Hard Hats, please.

It has been a while since I checked in on the work being done on our new home and so I was really excited when I arrived yesterday to find that, despite the apparent devastation, the corner of my studio has already been mapped out: particularly as it seems as though I might have space to get my friends round for making days – the space is about 4 times as large as the half studio which I began with only five years ago when I shared with Regina and we each squeezed into our part of a small space at Wimbledon.  Whilst I had seen it on the plans and knew how large it would be, now it is actually appearing on the ground this new space feels as if it is going to be sheer luxury!

20161029_102459
Its going to be sheer luxury!

 

Possibly even more exciting was the activity around the other side of the house.  We had rather expected that the crumbly shale close to the road extended down the hill and that, when we knocked down the existing terrace to make way for our bedrooms on the lower ground floor, we would have a major underpinning job to do.  So it was with huge relief (and much cheerful patting of our wallet) that we discovered that the builders had dug straight into wonderful, glutinous, golden yellow clay.  Not only does this make to construction of the extension easier – apparently this is really good for building on – but I can hardly wait to get making now: my very own clay pit!  It seems we need a large scale geological map of this place so we can find out exactly where the change occurs.

 

20161029_115412
My very own claypit

Of course I was always going to create something from whatever came out of our foundations.  After all, that is what I do.  But now the opportunities are immense.  Whilst I am not sure that I can make enough use of this clay to solve the issue of removing a few tonnes of material around (and away from) the site, I have been spent most of the night dreaming  of the experiments that I can do and the pieces which I can make from Watersmeet clay.

 

And as for landfill: well we have been drawing up plans to use as much as we can within our boundaries so watch out for a series of terraces and steps to get around different areas of the garden in order to enjoy our amazing view from various different angles.

garden-planning_edited-1
Where can we put all this subsoil?

 

 

Invitations to come and stay in Cornwall for making weeks will be forthcoming ‘drekly’!

A Punting We Will Go . . .

Cambridge_-_Punting_in_Cambridge_-_1690[1]Cambridge, a summers day, sunlight filtering through willow trees – get the picture?  Well what else would one do but take a punt and go up the river to Grantchester for a picnic in the meadows?  It simply has to be done.  And so we did it.  Despite the cross wind, which made the punting awkward even for hardy boating types, we got to the meadows and settled down to share our feast.  The punt was tethered by its pole but not tethered enough it would seem as, only a few olives into the hors d’oeuvres it gently drifted from its resting place and took off across the river.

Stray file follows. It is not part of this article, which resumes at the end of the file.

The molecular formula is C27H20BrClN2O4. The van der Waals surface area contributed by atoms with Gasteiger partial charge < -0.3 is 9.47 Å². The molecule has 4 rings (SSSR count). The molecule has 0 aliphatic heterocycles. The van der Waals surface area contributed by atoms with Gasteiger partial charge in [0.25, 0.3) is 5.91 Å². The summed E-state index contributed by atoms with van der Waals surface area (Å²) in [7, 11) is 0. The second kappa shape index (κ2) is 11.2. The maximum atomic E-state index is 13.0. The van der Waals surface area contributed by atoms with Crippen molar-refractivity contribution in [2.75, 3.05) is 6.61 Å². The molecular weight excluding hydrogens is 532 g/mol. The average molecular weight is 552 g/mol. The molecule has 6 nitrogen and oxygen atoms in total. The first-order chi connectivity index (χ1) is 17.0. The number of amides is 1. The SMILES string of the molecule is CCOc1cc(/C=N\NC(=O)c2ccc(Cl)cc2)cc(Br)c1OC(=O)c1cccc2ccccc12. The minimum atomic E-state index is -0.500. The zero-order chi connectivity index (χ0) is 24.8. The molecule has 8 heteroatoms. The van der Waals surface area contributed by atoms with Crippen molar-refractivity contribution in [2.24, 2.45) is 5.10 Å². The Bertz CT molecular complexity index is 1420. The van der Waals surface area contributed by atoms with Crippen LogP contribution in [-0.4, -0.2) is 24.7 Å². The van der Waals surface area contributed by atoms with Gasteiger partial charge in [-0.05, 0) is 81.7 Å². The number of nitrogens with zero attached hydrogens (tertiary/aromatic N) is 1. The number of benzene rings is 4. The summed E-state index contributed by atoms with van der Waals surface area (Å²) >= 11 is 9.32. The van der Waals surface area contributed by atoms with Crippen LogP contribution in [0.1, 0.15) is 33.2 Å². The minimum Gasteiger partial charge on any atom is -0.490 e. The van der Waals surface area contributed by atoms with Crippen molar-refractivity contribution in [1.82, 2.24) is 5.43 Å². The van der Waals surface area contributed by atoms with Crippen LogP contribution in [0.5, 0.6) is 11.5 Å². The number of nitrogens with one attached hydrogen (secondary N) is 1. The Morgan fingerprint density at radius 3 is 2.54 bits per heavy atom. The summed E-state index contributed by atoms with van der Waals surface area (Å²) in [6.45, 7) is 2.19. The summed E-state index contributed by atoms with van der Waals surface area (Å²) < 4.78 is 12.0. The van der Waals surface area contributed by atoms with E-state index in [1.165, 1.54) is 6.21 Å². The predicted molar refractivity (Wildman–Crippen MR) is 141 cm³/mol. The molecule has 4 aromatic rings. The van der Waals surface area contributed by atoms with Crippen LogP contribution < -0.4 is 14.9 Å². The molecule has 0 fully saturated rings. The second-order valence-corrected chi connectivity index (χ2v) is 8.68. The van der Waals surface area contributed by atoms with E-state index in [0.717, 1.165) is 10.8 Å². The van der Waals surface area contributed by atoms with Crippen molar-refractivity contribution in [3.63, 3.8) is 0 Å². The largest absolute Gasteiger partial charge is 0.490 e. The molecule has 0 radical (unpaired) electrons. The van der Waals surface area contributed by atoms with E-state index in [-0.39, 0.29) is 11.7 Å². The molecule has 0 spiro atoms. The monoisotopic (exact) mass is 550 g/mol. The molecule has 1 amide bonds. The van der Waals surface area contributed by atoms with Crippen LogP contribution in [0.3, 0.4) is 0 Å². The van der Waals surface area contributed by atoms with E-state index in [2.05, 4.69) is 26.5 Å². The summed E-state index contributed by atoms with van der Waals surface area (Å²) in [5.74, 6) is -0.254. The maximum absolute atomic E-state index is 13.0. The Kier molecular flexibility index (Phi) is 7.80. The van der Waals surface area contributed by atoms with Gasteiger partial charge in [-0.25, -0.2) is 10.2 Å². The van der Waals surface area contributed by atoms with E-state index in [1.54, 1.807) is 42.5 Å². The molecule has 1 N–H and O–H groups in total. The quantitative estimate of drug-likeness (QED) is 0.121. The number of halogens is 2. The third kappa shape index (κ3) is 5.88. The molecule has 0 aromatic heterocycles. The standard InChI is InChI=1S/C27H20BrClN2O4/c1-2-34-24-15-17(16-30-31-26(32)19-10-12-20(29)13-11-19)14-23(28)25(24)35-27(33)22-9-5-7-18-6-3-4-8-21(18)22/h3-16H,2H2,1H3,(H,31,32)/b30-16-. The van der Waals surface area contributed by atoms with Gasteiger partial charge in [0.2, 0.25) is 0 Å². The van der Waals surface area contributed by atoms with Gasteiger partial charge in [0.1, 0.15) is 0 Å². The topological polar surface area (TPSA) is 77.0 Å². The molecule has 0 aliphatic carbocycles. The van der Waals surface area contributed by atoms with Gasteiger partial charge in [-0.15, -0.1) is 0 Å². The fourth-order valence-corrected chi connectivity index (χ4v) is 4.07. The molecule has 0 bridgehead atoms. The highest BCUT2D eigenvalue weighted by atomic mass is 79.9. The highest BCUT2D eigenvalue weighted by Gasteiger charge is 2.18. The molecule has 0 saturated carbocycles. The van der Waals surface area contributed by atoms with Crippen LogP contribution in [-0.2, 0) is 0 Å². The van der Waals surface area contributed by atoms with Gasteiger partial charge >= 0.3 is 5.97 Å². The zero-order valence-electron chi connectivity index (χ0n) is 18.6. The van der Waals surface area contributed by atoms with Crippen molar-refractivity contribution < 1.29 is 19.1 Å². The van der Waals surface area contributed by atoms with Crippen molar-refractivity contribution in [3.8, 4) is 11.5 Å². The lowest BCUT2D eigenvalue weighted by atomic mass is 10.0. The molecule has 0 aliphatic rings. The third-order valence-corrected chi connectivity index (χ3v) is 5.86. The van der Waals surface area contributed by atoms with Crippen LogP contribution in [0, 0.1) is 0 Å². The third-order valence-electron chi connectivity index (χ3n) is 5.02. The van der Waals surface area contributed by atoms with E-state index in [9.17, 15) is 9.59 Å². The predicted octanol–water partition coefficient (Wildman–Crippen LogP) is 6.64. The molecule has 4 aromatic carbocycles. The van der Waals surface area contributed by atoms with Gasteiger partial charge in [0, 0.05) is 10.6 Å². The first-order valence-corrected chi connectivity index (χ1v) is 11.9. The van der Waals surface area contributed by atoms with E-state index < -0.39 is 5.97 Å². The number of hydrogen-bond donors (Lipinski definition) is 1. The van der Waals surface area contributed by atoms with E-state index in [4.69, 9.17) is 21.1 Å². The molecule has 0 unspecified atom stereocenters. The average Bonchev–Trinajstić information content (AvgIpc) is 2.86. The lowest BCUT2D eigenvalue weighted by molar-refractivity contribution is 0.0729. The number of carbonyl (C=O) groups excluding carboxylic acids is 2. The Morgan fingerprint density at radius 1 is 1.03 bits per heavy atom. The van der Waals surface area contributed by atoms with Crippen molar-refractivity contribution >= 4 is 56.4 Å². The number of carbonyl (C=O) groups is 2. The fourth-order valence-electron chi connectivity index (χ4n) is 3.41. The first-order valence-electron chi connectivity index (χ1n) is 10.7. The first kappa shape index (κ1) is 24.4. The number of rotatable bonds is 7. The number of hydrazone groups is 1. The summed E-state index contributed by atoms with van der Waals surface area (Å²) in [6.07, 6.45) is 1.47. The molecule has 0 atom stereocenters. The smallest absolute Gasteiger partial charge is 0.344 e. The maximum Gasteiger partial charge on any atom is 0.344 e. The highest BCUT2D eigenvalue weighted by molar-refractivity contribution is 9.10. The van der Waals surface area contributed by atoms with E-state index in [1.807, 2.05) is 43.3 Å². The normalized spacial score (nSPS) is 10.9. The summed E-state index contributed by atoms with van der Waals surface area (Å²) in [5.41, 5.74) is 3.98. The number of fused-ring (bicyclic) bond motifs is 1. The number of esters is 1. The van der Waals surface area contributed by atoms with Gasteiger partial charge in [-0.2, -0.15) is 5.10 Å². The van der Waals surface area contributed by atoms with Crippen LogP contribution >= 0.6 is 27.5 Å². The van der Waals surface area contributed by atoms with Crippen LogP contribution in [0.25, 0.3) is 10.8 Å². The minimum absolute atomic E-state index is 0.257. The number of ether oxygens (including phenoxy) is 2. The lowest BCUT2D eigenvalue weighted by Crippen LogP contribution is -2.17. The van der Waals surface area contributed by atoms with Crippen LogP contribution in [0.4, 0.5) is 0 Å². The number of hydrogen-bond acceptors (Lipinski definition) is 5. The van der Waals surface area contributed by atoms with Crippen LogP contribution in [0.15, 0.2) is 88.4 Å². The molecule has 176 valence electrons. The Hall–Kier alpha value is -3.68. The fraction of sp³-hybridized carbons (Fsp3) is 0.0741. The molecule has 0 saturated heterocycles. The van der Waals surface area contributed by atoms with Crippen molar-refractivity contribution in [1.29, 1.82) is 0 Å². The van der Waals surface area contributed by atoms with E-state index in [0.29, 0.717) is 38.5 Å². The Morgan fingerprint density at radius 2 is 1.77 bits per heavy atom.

Enter the nephew – a strapping young lad – who leaped to his feet, plunged into the river and recovered our (un)trusty vessel.  Everyone was full of praise. delighted that our return trip to the city was no longer in jeopardy and handing him an extra piece of sausage for his troubles.  I, on the other hand, was staring at his legs.  He was covered in the most exquisitely smooth looking clay!  muddy feet 2[1]

In a flash the cheese had been removed from the safety of its sandwich bag and I was down on all fours in front of my nephew’s feet.  The next thing I knew, his father took pity on him and, in order to prevent the embarrassment of having your aunt scraping the mud off your legs with a butter knife, said father grabbed the bag and hot-footed it down to the river bank returning with a deliciously glutinous mass; cold to the touch and wonderfully squashy.

I am reliably told that in the Cambridge University Engineering Department, the mathematical models for soil are categorised from gravel to sand to silt to clay.  At the two ends of the spectrum they decided to develop mathematical behaviours for ‘Granta Gravel’ and ‘Cam Clay’.  To be honest, this may be of huge importance to the world of soil mechanics but as far as I am concerned I am simply agog to know how it is going to behave in my kiln.